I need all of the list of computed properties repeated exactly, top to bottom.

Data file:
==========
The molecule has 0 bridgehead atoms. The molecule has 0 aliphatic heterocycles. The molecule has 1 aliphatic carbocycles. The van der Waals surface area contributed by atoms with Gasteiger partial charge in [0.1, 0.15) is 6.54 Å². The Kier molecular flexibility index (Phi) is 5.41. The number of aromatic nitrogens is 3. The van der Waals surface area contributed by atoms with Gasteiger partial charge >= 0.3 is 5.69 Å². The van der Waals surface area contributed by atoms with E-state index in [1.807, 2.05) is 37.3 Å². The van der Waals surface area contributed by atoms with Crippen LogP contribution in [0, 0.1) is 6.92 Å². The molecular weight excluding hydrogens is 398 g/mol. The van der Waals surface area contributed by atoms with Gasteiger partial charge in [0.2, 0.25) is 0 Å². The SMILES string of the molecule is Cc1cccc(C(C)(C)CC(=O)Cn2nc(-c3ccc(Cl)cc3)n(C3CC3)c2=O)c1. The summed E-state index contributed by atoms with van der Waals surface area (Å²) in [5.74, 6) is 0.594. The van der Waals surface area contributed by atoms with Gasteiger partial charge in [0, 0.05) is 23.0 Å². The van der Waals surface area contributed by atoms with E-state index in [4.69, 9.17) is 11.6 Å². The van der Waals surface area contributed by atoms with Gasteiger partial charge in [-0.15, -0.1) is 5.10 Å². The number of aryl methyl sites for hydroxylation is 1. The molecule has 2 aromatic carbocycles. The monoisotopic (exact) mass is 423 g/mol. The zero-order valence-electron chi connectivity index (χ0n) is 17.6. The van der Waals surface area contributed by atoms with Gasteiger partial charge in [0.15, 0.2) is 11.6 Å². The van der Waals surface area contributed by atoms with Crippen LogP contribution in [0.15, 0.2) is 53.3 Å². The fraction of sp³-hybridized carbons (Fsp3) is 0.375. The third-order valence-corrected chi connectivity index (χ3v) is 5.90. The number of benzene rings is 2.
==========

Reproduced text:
The molecule has 0 bridgehead atoms. The molecule has 0 aliphatic heterocycles. The molecule has 1 aliphatic carbocycles. The van der Waals surface area contributed by atoms with Gasteiger partial charge in [0.1, 0.15) is 6.54 Å². The Kier molecular flexibility index (Phi) is 5.41. The number of aromatic nitrogens is 3. The van der Waals surface area contributed by atoms with Gasteiger partial charge >= 0.3 is 5.69 Å². The van der Waals surface area contributed by atoms with E-state index in [1.807, 2.05) is 37.3 Å². The van der Waals surface area contributed by atoms with Crippen LogP contribution in [0, 0.1) is 6.92 Å². The molecular weight excluding hydrogens is 398 g/mol. The van der Waals surface area contributed by atoms with Gasteiger partial charge in [0.2, 0.25) is 0 Å². The SMILES string of the molecule is Cc1cccc(C(C)(C)CC(=O)Cn2nc(-c3ccc(Cl)cc3)n(C3CC3)c2=O)c1. The summed E-state index contributed by atoms with van der Waals surface area (Å²) in [5.74, 6) is 0.594. The van der Waals surface area contributed by atoms with Gasteiger partial charge in [0, 0.05) is 23.0 Å². The van der Waals surface area contributed by atoms with E-state index in [4.69, 9.17) is 11.6 Å². The van der Waals surface area contributed by atoms with Gasteiger partial charge in [-0.15, -0.1) is 5.10 Å². The number of aryl methyl sites for hydroxylation is 1. The molecule has 2 aromatic carbocycles. The monoisotopic (exact) mass is 423 g/mol. The zero-order valence-electron chi connectivity index (χ0n) is 17.6. The van der Waals surface area contributed by atoms with Gasteiger partial charge in [0.15, 0.2) is 11.6 Å². The van der Waals surface area contributed by atoms with Crippen LogP contribution in [0.15, 0.2) is 53.3 Å². The fraction of sp³-hybridized carbons (Fsp3) is 0.375. The third-order valence-corrected chi connectivity index (χ3v) is 5.90. The number of benzene rings is 2.